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Biomechanical Factors Influencing the Successful Non-operative Treatment of Rotator Cuff Tears

Biomechanical Factors Influencing the Successful Non-operative Treatment of Rotator Cuff Tears

Rotator cuff tears are a significant clinical problem that affect greater than 1/3 of all people over the age of 60 and can cause severe shoulder pain and loss of function. While physical therapy is commonly prescribed for the initial treatment of many rotator cuff tears, it has been found to be ineffective in as many as 25 to 50% of all cases, requiring surgical intervention. Since there is no "one size fits all" approach to treating rotator cuff tears, which can come in many different sizes, shapes, locations, and chronicities, it is necessary to better understand the biomechanical reasons behind the failure of physical therapy in order to reduce treatment time and costs. Therefore, the objective of this study is to use in vivo, cadaveric, and computational approaches to investigate the effects of physical therapy and initial tear characteristics on tear propagation and alteration of glenohumeral kinematics.

POETT Study

Under the direction of Dr. Richard Debski, Dr. James Irrgang, and Dr. Volker Mushal, a five-year study called, “Predicting the Outcome of Exercise Therapy for Treatment of Rotator Cuff Tears,” or POETT, aims to develop diagnostic methods to allow surgeons to determine whether physical therapy or surgery is the most effective initial treatment of rotator cuff tears.  Through a collaboration with the Department of Physical Therapy and co-investigator Dr. William Anderst's Orthopaedic Biodynamics Laboratory in the Department of Orthopaedic Surgery, we are working to collect in vivo glenohumeral joint kinematic data from 100 patients with rotator cuff tear before and after they have gone through a 12-week program of physical therapy. Bi-planar x-ray images provide quantitative measurements of shoulder motion during activities of daily living and before and after physical therapy.  This information will be combined with isometric strength data, shoulder function questionnaires, and ultrasound measures of tendon thickness and tear size taken over time during physical therapy sessions to improve our understanding of the effects of physical therapy for rotator cuff tear treatment on glenohumeral joint health. The long-term goal of this $2.79 million NIH-funded study is to perform a clinical trial to determine whether predictions determining whether patients should initially undergo non-operative or surgical treatment at time of diagnosis make a difference in treatment outcomes.


RCKinematics RCT Contact Path

Related Publications:

Miller RM, Popchak A, Vyas D, Tashman S, Irrgang JJ, Musahl V, Debski RE. Effect of Exercise Therapy for the Treatment of Symptomatic Full-Thickness Supraspinatus Tears on in vivo Glenohumeral Kinematics. J Shoulder Elbow Surg. 2016 Apr; 25(4):641-9.

http://www.ncbi.nlm.nih.gov/pubmed/26620280

Cadaveric Testing

Extensive biomechanical testing on cadaveric human rotator cuff tendons under cyclic loading conditions is being performed in order to assess the effects of tear location and chronicity on tear propagation. Comparisons of tear location between the anterior and central supraspinatus tendon have thus far shown no significant difference in load required to reach 2 cm of propagation, though anterior tears have been found to propagate earlier than central tears, demonstrating an effect of tear location on tear propagation.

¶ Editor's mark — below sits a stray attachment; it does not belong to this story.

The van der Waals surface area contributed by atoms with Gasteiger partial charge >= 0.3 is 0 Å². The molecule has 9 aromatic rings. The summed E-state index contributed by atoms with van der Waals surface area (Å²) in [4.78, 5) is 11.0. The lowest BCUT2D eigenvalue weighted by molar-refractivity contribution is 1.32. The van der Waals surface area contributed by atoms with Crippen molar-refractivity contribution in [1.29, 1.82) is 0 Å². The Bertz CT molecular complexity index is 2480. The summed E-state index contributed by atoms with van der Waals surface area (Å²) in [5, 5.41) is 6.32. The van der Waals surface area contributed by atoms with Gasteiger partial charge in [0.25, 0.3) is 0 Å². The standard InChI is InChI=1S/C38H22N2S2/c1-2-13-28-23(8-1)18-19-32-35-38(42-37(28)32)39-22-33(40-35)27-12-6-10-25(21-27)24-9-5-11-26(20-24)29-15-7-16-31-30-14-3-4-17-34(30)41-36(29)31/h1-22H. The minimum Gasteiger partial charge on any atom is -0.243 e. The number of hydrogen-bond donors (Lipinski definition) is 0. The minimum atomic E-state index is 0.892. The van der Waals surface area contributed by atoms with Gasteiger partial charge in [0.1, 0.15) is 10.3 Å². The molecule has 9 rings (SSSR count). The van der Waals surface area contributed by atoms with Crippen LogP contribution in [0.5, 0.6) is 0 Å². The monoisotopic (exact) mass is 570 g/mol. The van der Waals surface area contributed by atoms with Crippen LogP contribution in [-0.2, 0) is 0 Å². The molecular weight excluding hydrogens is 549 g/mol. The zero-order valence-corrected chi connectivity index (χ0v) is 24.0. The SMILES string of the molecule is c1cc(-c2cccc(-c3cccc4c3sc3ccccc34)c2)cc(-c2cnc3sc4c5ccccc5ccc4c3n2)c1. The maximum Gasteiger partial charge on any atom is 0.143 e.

Strain measurements made using a video tracking system have helped to elucidate tear propagation based on location and direction of maximum principal strains on the tendon surface. Ongoing work on cadaveric tissue with pre-existing chronic tears is being performed to compare with surgically created "acute" tears to assess the effects of tear chronicity on tear propagation. Additionally, histological analysis has been performed to investigate the localized degeneration in rotator cuff tendons, and has found increased amounts of lipoid infiltration in the tendon near the myotendinous junction.

TendonStrain TendonStrain

Related Publications:

Araki D, Miller RM, Fujimaki Y, Hoshino Y, Musahl V, Debski RE. Effect of Tear Location on Propagation of Isolated Supraspinatus Tendon Tears During Increasing Levels of Cyclic Loading. J. Bone Joint Surg. Am. 2015 Feb 18; 97(4):273-278.

http://www.ncbi.nlm.nih.gov/pubmed/25695976

Miller RM, Fujimaki Y, Daisuke A, Musahl V, Debski RE. Strain Distribution due to Propagation of Tears in the Anterior Supraspinatus Tendon. J. Orthop. Res. 2014 Oct;32(10):1283-9.

http://www.ncbi.nlm.nih.gov/pubmed/24985532


Computational Modeling

Ongoing work with Dr. Maiti in the Department of Bioengineering will result in the development of a finite element model to simulate tear propagation in rotator cuff tendons for a variety of tear characteristics. Cohesive elements have been used with subject-specific tendon geometries and material properties to model propagation of tears that vary in size, shape, and location while varying material properties to approximate differences due to tissue degeneration. Biomechanical testing combined with high-resolution strain maps of the bursal and articular surfaces of tendon have allowed for validation of the model surface strains. Modeling has shown similar results of experiments, indicating that tears in the anterior third of the tendon and tears greater than 1 cm in size are most at risk for propagation.

   TendonModel1    TendonModel2 


Related Publications:

Thunes J, Miller RM, Pal S, Damle S, Debski RE, Maiti S. The Effect of Size and Location of Tears in the Supraspinatus Tendon on Potential Tear Propagation. J Biomech Eng. 2015 Aug 1;137(8). doi: 10.1115/1.4030745. Epub 2015 Jun 23.

http://www.ncbi.nlm.nih.gov/pubmed/26043431